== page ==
James Merrill House

Type

Landmark

The James Merrill House is a late-Victorian building on Water Street in the village of Stonington, Connecticut. The James Merrill House is noted for its forty-one-year association with its namesake, the poet James Ingram Merrill, who first came to Stonington in 1954 with his partner, David Jackson. There, on 107 Water Street, Merrill spent his summers in the third-floor apartments with Jackson until Merrill’s death in 1995. Adding an attic studio and rooftop deck to the third floor, the two men used their apartment at 107 Water Street as their private living space, workspace, and guest space.

In 1995, the Stonington Village Improvement Association inherited the building from Merrill and decided to leave the apartment and furnishings intact in honor of Merrill as well as to provide a place for visiting writers to live and work. The third floor and attic studio are reserved for use by writers selected as part of the James Merrill Writer-in-Residence program, which offers residencies ranging from two weeks to four and a half months.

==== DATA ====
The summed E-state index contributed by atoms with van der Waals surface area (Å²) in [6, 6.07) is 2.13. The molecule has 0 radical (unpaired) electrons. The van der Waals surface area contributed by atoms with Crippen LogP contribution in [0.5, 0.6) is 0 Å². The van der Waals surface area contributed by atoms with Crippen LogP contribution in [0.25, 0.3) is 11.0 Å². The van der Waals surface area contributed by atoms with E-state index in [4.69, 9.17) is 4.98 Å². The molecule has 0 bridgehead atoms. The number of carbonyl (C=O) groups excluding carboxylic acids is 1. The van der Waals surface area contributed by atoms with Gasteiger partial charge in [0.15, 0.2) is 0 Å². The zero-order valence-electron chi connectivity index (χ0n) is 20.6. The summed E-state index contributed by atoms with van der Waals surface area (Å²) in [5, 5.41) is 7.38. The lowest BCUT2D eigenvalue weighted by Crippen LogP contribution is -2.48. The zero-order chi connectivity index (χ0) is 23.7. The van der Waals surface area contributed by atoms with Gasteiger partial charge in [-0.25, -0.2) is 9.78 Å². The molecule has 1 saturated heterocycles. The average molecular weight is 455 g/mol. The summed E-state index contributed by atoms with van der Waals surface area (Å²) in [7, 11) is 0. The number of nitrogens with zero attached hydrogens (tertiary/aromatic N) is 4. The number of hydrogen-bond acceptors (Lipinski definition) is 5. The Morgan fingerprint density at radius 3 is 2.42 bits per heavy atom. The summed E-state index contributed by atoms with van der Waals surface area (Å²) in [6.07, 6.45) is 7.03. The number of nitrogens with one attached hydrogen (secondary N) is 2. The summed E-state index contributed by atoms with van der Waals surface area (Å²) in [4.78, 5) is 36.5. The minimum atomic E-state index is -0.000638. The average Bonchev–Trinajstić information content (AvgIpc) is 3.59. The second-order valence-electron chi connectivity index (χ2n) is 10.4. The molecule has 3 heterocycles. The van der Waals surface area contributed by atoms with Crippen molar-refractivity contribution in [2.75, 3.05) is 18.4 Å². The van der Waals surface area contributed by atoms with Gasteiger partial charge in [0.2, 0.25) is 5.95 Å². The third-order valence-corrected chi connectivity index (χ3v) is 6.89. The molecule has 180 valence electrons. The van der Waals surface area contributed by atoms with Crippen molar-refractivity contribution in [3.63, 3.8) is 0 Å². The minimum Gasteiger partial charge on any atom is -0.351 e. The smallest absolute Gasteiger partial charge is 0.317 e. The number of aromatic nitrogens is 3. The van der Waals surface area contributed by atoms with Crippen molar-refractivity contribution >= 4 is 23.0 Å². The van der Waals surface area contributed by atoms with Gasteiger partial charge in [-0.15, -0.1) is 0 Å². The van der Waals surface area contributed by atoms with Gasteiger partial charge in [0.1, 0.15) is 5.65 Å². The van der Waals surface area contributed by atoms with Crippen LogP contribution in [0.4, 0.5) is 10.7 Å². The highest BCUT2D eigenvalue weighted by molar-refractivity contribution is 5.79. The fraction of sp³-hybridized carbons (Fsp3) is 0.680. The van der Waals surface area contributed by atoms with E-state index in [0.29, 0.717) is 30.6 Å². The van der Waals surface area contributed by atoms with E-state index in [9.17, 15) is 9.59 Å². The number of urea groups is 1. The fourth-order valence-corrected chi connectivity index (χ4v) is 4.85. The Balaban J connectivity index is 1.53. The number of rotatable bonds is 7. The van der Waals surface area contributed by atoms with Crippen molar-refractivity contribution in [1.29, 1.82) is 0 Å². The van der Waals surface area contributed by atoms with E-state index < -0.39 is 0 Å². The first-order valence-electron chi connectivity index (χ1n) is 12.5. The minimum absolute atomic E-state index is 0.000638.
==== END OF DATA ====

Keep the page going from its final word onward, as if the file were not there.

A static remnant of Merrill’s life, the apartment still sports many of Merrill’s books, records, and personal items, as well as the unique décor Merrill loved, including his commissioned bat wallpaper, which he mentioned in his famous book-length epic The Changing Light at Sandover.

In 2016, the National Park Service named the James Merrill House a national landmark for its national literary significance.

For more information on the James Merrill House and the writer-in-residence program, visit the website.